The art of meeting comic book artists

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Featured photo taken by John Branch at the MiniCon 2015 in Charlotte, N.C. This post is part two of a two-part explanation about Branch’s method of acquiring and cataloging signed pieces from his comic book collection. Check out part one right here

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Once you have your inventory, your list and your compiled books, it’s time to devise a game plan for getting the signatures you want. When you first hear about a convention, start working on a game plan as soon as possible. There is a lot to do at conventions and a lot to buy, so plan accordingly. The reason I plan far in advance is due to getting new books every week, you could potentially get a book on the same week as the convention, that you want signed.

Once I get the books together, I start to organize them according to where the artist are located at the convention. So, for an example, if I need to get a signature from John Beatty, Walden Wong and Paul Azaceta, I would put them in order as to which row they are on. It gets a little trickier when you have multiple artist signing one book. As for those, I put them in order with the first artist and then move them around once I get the first signature.

At this point, you should have your inventory down, your books in a stack and you have went over the layout of the convention and where the artist are located. Now, it should be noted that the majority of artists do not charge anything for autographs and most of the time are very happy to do it. There are some exceptions to this, as more notable artist like Neal Adams will charge a fee per autograph (Neal charges $20).

However, there is some basic but notable etiquette to follow when interacting with the artist. Although, most artist do not charge to sign your books, it’s important to not overwhelm the artists with comic books to sign. I try to cap mine at 5 books per artist. This is so you do not hog the artist’s time, as they are signing other books, meeting fans, selling art and most of them are working on custom artwork that has to be finished by that day.

Also, be pleasant (even if they are not), speak up, speak clearly and be brief and direct. I always approach artist with a smile and say “excuse me.” Then I ask them if they would mind signing my books and I always give a quick story about my appreciation of their work. I also always like to inquire about current projects too (depending on how many artist I have to get signatures from).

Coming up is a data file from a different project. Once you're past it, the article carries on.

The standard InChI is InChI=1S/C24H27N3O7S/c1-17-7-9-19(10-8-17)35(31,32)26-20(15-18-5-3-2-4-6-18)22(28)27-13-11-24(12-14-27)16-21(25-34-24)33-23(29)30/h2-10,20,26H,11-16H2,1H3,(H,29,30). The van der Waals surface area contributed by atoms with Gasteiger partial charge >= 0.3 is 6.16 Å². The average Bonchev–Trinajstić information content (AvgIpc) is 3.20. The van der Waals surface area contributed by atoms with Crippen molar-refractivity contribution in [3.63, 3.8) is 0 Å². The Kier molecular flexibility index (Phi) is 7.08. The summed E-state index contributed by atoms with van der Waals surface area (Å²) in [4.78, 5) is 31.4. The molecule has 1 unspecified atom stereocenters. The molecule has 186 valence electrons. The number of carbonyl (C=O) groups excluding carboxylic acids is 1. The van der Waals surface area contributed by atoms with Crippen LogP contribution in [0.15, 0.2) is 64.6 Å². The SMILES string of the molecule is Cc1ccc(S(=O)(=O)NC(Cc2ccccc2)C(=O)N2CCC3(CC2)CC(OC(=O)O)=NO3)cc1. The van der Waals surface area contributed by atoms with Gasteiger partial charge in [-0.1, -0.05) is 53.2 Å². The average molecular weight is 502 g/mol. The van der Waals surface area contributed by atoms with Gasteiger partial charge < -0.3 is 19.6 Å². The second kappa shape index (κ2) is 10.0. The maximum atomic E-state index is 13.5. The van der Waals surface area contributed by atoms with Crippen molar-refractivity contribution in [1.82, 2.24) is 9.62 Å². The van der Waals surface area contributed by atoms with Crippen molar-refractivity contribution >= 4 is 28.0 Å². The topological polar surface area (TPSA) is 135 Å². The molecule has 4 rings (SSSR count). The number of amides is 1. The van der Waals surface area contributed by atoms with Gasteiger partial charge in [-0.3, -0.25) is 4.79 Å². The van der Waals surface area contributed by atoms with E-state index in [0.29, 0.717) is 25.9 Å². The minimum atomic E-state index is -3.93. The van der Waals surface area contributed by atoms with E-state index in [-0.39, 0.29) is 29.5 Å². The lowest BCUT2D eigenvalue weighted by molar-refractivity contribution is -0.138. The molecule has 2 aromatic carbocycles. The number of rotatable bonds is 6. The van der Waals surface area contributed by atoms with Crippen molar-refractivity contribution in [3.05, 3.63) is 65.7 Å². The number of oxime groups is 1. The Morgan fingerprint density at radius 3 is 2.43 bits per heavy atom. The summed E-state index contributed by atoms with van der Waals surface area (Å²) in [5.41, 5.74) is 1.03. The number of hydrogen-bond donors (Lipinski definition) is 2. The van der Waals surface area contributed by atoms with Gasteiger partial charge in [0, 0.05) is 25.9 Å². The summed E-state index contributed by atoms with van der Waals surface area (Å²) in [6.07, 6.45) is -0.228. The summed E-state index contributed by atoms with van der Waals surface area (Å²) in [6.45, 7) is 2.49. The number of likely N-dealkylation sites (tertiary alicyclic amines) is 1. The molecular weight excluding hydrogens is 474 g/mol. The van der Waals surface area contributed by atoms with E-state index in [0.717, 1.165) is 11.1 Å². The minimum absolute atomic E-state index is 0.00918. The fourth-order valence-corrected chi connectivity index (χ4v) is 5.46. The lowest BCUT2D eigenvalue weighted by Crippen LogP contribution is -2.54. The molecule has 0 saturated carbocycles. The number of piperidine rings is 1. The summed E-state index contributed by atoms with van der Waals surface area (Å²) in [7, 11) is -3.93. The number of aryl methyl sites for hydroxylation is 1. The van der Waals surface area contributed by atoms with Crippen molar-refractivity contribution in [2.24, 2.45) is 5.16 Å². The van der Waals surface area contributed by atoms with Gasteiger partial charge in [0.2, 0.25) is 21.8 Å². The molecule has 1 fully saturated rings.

It’s very important to have direction when getting your comic books signed. You need to ask yourself, what is your goal? Are you just wanting to meet your favorite artist and get your book signed? Are you wanting to get the comic book graded? These are questions I never asked myself when I first started getting books signed. Something I regret now.

If you want to get your books graded, it could be beneficial to have a liaison from one of the grading authorities present during your signing. If you know Skottie Young is going to be at a convention and you want to get his signature, but would like to send the comic book off for grading afterwards, Comics Guaranty (CGC) or someone from a similar grading service needs to be with you at the time the artist signs the book.

Once you are finished getting all of the signatures you want, the grading liaison will then send the comic books off for you to be graded. The reason it is very important to have them present, is due to the type of grading series. If the book is not verified by the grading company, the signature will not be considered for the signature series. Only when the grading company witnesses the signing, does the book get considered for the signature series. This is mainly important for reselling, as it could mean a higher value.

If you send your book off to a company to authenticate the signature, the certificate of authenticity will be taken into consideration as to not mark down the book for a blemish at CGC, but it will still not be enough to consider it for the signature series.

Make sure to limit your stacks for the artist you have more comic books from. Organize your stack of books according to where the artist are located. Be kind and be patient. If all goes well, you will be able to get every single one of your books signed. Do not get lost in the work and do not be disappointed if someone’s line was too long (Matt Fraction) or if someone cancelled at the last minute. Majority of these artist come each year, so you will more than likely see them again (some you will always see).

Conventions are all about celebrating the culture of comic books. So remember– have fun!

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